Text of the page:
Attorney General Eric Schneiderman

  The Upstate Poison Control Center is receiving an increasing number of calls about toddlers unintentionally ingesting the liquid from E-cigarettes. In 2014 more than 3700 exposures to liquid nicotine were reported to poison control centers nationwide. The American Association of Poison Control Centers reports, this year that number has already topped 2200.

  In light of Financial Literacy Month and with this year’s tax deadline quickly approaching, Attorney General Eric Schneiderman offered New Yorkers some advice on how to avoid tax prep scams.

  Central New Yorkers who take supplements to improve their health might be wondering who to believe and what to take, after major retailers were targeted by state officials for possible fraud.  A Skaneateles-based dietician offers some advice amid the confusion.

New York State Attorney General's Office

Two Syracuse men have been arrested for their roles in a large heroin distribution takedown first announced last week that was funneling drugs to the North Country.  Attorney General Eric Schneiderman’s office says 26-year-old Nilo Bachiller and 28-year-old Aundre Cole face conspiracy and drug sale charges for allegedly supplying cocaine and heroin to four other men in St.Lawrence County.  

  A multi-year investigation into a Syracuse adult care facility has culminated in a settlement with the state Attorney General’s office over concerns there wasn't enough or proper care for the elderly residents.    Chief Assistant Attorney General for Medicaid fraud control Paul Mahoney says the Inn at Menorah Park on East Genesee Street was operating as an independent living and assisted living facility without the proper cert

New York’s Attorney General is seeking broader powers to investigate when a police officer ends up killing an unarmed civilian.    Eric Schneiderman had plenty of support when he asked for the governor to act.

Scott Willis / WAER News

Nearly two dozen people from Syracuse were among 41 people  indicted Thursday on charges of operating two drug pipelines that ran through the city.  New York Attorney General Eric Schneiderman says a heroin ring stretched across four cities to Syracuse, and another ring used the U.S. Postal Service to ship cocaine from Puerto Rico.  

Scott Willis / WAER News

The state’s top lawyer provided some historical context Friday for the tradition that Syracuse University Law School grads are about to enter into.  Attorney General Eric Schneiderman delivered a commencement address to 212 juris doctor candidates and nine who earned a master of laws.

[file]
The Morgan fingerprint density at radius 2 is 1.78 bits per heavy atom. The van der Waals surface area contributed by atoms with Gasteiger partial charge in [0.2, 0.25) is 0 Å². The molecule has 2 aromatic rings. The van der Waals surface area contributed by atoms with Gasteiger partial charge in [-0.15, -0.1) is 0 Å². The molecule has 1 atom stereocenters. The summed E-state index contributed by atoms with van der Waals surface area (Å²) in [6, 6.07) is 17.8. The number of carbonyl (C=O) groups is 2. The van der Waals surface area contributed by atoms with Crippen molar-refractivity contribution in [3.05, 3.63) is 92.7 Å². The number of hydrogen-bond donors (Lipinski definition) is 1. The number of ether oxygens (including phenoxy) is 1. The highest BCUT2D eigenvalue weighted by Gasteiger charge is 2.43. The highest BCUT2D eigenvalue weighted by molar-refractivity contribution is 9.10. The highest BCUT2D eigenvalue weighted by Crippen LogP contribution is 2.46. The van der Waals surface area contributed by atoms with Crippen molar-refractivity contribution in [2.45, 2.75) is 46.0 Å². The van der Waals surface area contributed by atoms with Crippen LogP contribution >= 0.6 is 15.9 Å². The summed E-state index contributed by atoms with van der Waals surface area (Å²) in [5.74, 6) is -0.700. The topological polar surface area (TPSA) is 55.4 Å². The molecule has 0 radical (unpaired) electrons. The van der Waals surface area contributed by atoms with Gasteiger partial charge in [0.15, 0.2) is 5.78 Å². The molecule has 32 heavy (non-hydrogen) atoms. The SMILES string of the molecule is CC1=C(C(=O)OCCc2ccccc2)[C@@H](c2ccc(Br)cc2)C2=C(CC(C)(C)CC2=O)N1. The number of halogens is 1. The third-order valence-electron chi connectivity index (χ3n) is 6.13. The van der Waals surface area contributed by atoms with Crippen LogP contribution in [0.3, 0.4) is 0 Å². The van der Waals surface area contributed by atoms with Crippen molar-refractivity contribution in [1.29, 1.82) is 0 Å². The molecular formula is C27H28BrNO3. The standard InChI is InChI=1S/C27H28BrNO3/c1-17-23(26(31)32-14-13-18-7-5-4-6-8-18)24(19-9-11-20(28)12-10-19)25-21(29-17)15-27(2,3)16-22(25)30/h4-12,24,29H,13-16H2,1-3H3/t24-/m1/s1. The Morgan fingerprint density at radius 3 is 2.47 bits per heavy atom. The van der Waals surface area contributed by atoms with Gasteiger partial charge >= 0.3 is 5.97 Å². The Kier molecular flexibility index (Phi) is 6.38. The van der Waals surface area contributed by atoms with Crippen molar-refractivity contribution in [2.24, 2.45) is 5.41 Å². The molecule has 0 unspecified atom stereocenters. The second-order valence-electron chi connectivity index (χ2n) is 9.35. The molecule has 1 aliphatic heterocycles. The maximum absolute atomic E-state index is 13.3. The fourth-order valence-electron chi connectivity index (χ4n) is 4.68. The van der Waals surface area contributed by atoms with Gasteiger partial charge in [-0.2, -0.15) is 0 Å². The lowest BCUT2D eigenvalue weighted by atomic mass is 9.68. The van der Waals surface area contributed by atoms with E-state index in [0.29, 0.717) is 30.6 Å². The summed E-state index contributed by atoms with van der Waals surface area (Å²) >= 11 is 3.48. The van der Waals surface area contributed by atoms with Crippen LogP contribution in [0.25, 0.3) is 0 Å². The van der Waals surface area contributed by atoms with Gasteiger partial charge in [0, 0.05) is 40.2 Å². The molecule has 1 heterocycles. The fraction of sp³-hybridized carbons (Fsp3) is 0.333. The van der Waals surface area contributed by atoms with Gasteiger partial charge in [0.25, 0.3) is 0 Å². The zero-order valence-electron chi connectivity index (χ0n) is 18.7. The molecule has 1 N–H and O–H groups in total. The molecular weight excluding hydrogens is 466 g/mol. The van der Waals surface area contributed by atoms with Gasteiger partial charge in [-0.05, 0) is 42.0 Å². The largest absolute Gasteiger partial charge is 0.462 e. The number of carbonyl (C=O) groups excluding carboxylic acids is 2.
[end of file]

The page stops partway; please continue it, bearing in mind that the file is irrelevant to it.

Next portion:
This year’s commencement was momentous for the entire law school.  Dean Hannah Arterian told the graduates they are the last to complete their education in the buildings on the “cliff” overlooking Irving Avenue. 
Chris Bolt/WAER News

  Local advocates that try and help people get jobs after they’ve been convicted of crimes say the “Bed, Bath and Beyond” settlement this week could help.  New York’s Attorney General fined the national retailer for automatically excluding any job applicants with a criminal history, violating state labor laws.

Scott Willis / WAER News

It’s probably happened to some of us – we’re focused on checking email or texting on the go that we might not be aware of our surroundings.  Attorney General Eric Schneiderman said smartphone robberies are becoming more of a problem because it can mean easy money. 

“People who are on their smartphones often are distracted,” he said, “you know, if they’re listening to music or something. People just knock them over, grab [the cell phone], and it’s too easy.”  

A rise in smartphone robberies is why Schneiderman and the San Francisco District Attorney began the “Secure Our Smartphones Coalition.” Unlike other cities, Syracuse is lucky and has yet to report any fatality due to cell phone robberies. However, Frank Fowler, Syracuse Police Chief, said phone thefts have risen in the past year. According to Fowler, they account for more than 1/3 of all robberies.

Robberies of any type of property places people in harm’s way. When we can discourage this type of robbery, we can have an opportunity to decrease our robberies by 35%, and that’s a great number.”    The "kill switches" would make the phones less appealing to thieves.  But Schneiderman says  there's also little incentive for manufacturers and even the service providers, who are not cooperating.